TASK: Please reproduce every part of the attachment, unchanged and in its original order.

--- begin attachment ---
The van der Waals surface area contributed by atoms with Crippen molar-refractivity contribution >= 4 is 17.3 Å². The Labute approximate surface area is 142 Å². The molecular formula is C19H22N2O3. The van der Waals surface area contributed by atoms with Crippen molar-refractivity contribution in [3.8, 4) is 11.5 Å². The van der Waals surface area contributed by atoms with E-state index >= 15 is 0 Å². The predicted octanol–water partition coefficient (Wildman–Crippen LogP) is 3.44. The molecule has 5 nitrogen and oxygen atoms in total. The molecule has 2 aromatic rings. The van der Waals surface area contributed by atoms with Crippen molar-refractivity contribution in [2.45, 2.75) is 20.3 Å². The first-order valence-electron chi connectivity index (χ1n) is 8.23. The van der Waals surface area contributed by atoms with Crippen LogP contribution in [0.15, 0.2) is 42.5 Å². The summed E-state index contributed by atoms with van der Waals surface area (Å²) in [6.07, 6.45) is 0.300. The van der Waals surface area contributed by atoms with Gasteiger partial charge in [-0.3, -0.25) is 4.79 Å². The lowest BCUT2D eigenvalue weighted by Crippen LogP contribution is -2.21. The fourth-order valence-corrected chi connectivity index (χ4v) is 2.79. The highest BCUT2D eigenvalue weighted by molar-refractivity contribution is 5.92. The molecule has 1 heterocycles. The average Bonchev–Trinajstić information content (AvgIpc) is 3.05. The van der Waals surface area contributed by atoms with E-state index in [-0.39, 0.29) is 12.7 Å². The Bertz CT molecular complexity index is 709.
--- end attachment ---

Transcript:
The van der Waals surface area contributed by atoms with Crippen molar-refractivity contribution >= 4 is 17.3 Å². The Labute approximate surface area is 142 Å². The molecular formula is C19H22N2O3. The van der Waals surface area contributed by atoms with Crippen molar-refractivity contribution in [3.8, 4) is 11.5 Å². The van der Waals surface area contributed by atoms with E-state index >= 15 is 0 Å². The predicted octanol–water partition coefficient (Wildman–Crippen LogP) is 3.44. The molecule has 5 nitrogen and oxygen atoms in total. The molecule has 2 aromatic rings. The van der Waals surface area contributed by atoms with Crippen molar-refractivity contribution in [2.45, 2.75) is 20.3 Å². The first-order valence-electron chi connectivity index (χ1n) is 8.23. The van der Waals surface area contributed by atoms with Crippen LogP contribution in [0.15, 0.2) is 42.5 Å². The summed E-state index contributed by atoms with van der Waals surface area (Å²) in [6.07, 6.45) is 0.300. The van der Waals surface area contributed by atoms with Gasteiger partial charge in [-0.3, -0.25) is 4.79 Å². The lowest BCUT2D eigenvalue weighted by Crippen LogP contribution is -2.21. The fourth-order valence-corrected chi connectivity index (χ4v) is 2.79. The highest BCUT2D eigenvalue weighted by molar-refractivity contribution is 5.92. The molecule has 1 heterocycles. The average Bonchev–Trinajstić information content (AvgIpc) is 3.05. The van der Waals surface area contributed by atoms with E-state index in [-0.39, 0.29) is 12.7 Å². The Bertz CT molecular complexity index is 709.